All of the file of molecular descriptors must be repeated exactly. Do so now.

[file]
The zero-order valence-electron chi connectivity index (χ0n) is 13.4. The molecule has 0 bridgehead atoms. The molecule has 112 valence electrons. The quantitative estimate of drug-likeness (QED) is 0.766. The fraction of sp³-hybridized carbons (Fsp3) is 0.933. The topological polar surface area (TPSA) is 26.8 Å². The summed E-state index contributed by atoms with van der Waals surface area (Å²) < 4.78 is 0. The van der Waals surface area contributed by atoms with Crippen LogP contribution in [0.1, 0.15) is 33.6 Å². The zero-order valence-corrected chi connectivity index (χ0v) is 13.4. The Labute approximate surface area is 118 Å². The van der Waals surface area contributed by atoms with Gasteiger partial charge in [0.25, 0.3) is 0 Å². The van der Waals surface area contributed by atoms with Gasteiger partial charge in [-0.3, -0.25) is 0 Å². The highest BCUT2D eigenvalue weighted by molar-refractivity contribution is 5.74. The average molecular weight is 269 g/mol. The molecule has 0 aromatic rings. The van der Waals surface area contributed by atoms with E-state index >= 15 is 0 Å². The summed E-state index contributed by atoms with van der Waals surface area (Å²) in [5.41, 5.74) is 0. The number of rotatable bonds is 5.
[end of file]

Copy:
The zero-order valence-electron chi connectivity index (χ0n) is 13.4. The molecule has 0 bridgehead atoms. The molecule has 112 valence electrons. The quantitative estimate of drug-likeness (QED) is 0.766. The fraction of sp³-hybridized carbons (Fsp3) is 0.933. The topological polar surface area (TPSA) is 26.8 Å². The summed E-state index contributed by atoms with van der Waals surface area (Å²) < 4.78 is 0. The van der Waals surface area contributed by atoms with Crippen LogP contribution in [0.1, 0.15) is 33.6 Å². The zero-order valence-corrected chi connectivity index (χ0v) is 13.4. The Labute approximate surface area is 118 Å². The van der Waals surface area contributed by atoms with Gasteiger partial charge in [0.25, 0.3) is 0 Å². The van der Waals surface area contributed by atoms with Gasteiger partial charge in [-0.3, -0.25) is 0 Å². The highest BCUT2D eigenvalue weighted by molar-refractivity contribution is 5.74. The average molecular weight is 269 g/mol. The molecule has 0 aromatic rings. The van der Waals surface area contributed by atoms with E-state index >= 15 is 0 Å². The summed E-state index contributed by atoms with van der Waals surface area (Å²) in [5.41, 5.74) is 0. The number of rotatable bonds is 5.